A really great read about one of the best known billionaires. Once upon a time, Richard Branson was a high-school dropout with some big ideas. Today, his Virgin Group controls more than 300 companies. His parents, Eve and Ted, reflect on the less-than-traditional child-rearing methods that brought up a billionaire.
Meet The Bransons
By JOSHUA LEVINE
You meet four of Richard Branson’s parents as you walk into the Tudor-paneled living room of their sprawling estate in West Wittering on the southern coast of England. There’s Eve and Ted Branson today; she’s a coquettish 86 and he’s a stately 93. It’s his birthday, and the couple are waiting impatiently for their three children and 11 grandchildren to turn up for a big bash.
Then there are the other two, hanging on the wall—the painted Eve and Ted as they looked just after their marriage in 1949. He looks resolute and dashing in a cavalry officer’s uniform. She is a dewy English rose in a flower-print summer dress. Richard’s school friends must have been desperately in love with her.
They look like they stepped straight out of “Mrs. Miniver,” but life wasn’t easy in the village of Shamley Green, Surrey, where Richard grew up. Ted was struggling to make a career as a barrister. He had wanted to be an archaeologist—his own father was a High Court judge, though, so his path was laid out. Perhaps this is why Richard was given remarkably free rein to find his own way. Richard describes his father as a quiet figure, fond of his pipe and newspaper.
Eve is another story: onetime dancer, air hostess, glider pilot and all-around pistol. However, when Richard, her eldest, came along in 1950, she stopped working even though money was tight. In the Branson family government, Ted was the reassuring home secretary and Eve was a feisty minister of pluck.
Richard, his wife, Joan, their two children and his parents were all planning to fly into space whenever Richard launches Virgin Galactic, his commercial space-flight venture. “Between you, me and the gatepost,” Ted told me conspiratorially, “I suspect it’s as close to heaven as I’ll ever get.” We pray that he’s wrong. Just before publication, Ted Branson passed away in his sleep.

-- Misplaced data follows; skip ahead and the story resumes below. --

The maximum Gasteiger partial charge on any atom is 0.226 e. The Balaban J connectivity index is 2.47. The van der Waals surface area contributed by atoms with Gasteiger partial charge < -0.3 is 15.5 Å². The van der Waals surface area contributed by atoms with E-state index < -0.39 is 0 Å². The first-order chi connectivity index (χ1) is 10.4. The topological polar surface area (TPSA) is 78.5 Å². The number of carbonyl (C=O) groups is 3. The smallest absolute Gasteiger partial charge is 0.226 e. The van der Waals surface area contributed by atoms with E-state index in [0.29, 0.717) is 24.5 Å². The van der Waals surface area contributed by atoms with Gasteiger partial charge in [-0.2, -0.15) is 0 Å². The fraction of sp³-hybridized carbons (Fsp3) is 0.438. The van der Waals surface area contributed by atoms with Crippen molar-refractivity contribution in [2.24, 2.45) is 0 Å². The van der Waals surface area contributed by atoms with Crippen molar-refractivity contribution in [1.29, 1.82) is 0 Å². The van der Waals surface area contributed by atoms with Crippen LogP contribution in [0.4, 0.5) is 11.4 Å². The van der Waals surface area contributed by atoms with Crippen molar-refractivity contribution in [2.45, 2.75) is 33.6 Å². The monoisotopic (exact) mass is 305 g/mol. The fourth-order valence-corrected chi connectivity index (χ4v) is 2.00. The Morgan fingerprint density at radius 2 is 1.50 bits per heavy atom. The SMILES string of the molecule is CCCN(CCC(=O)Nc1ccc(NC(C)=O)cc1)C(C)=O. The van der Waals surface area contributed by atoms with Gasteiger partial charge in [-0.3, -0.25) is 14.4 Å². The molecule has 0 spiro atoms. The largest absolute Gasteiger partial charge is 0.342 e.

Everybody says Richard gets his gumption from you. Did you do anything in particular to foster that?
EVE: Well, I didn’t want him to be a namby-pamby little boy like all the other little boys. He was timid, so I used to make him perform. I said, “When you’re timid, you’re just thinking of yourself! Think of the other person—put him at ease, get him a drink.” I used to get very cross when he was shy.
There’s a story that you dropped him on a hillside nearby when he was 5 years old and made him find his way back home. That’s just terrible!
EVE: No it isn’t! It’s made him who he is today! He was a naughty boy, and it took some of the energy out of him. But he got lost at the end. He knocked on a farmer’s door—he’s had his head well-screwed-on all his life—and the farmer rang me up and said, “Have you got a blue-eyed boy who’s gone missing?” I said, “My goodness, yes,” but I admit that by this time even I was worried—I thought, “My God, you’ve really done it this time!”
What did he get from his father?
EVE: I think he found his father quiet and comforting, and he needed that. I’m too much like him. Ted would say, “Yes, dear boy,” even when he was being naughty. He had his father twisted around his little finger, but he needed the mixture of the two of us.
TED: You need to show them love, so when they go off in the morning they can stick their chest out and say, “I’m a man.” Would you agree with that, darling?